1. The University of Waterloo has a place called Vendor’s Alley, where lots of people come to sell their goodies – there’s a lady with a massive cart, with at least 80 different types of fudge. It always smells intoxicating!

      2. 80 different types … maybe they have sugar free versions. Cause it’s hard to imagine that many flavours. I’m curious if you remember any particularly intriguing ones. 🙂

        How about eggnog for Christmas along with the cranberry? I imagine it would be pretty simple to swap out the eggnog for the milk in the recipe.

      3. Plain = vanilla in my book but I understand being overwhelmed by seeing an assortment on offer. I like the creamy texture of fudge so adding something like M&Ms wouldn’t appeal to me. But then I want to add chopped candy canes to a batch so I’m talking out of both sides of my mouth. 🙂

        I saw mention of a cookies and cream fudge that was ‘intriguing’. I like the idea of multi-layer /ingredient fudges like the Black Forest version which can be made in several ways including stirring chopped dried cherries and mini marshmallows into the cooling fudge. The ones which are multi-coloured.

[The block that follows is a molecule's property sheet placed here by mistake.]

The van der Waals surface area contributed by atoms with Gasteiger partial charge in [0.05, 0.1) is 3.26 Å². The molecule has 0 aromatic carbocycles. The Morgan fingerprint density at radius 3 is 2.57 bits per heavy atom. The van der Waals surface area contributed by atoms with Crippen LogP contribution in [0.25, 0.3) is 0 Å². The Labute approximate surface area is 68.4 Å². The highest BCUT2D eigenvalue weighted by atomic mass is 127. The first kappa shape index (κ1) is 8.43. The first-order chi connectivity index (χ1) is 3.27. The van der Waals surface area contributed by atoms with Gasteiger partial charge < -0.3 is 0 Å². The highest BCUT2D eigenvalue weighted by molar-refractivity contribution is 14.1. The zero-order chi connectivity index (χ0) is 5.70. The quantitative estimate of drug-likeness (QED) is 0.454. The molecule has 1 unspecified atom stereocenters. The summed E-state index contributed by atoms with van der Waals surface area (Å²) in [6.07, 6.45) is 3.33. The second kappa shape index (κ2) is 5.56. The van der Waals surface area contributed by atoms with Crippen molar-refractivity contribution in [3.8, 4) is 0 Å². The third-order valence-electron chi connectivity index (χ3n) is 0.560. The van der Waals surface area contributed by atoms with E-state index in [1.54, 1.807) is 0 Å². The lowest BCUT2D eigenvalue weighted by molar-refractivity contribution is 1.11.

4. You are absolutely BRILLIANT! Speaking of black forest, I really want to do a dark chocolatey oatmeal with cherries and coconut for a black forest inspired bowl.
        I love the idea of cookies and cream fudge. I also think that candy cane idea is genius. How are you coming up with these things?!

      5. I remember eating the black forest one at a corn festival when I was in my teens. And the internet is a great resource for idea. 🙂

    1. Thank you for visiting and commenting. I went a little overboard on the flavours/colours.

      I know that old fashioned fudge is just that … a bit more work, no marshmallow fluff or condensed milk, but the taste still appeals to me. 🙂

      1. The peanut butter fudge recipe makes 3 pounds (that’s why I only make half of it.) The vanilla fudge based recipes only make a bit over a pound not including any add ins so you can make several for variety. 🙂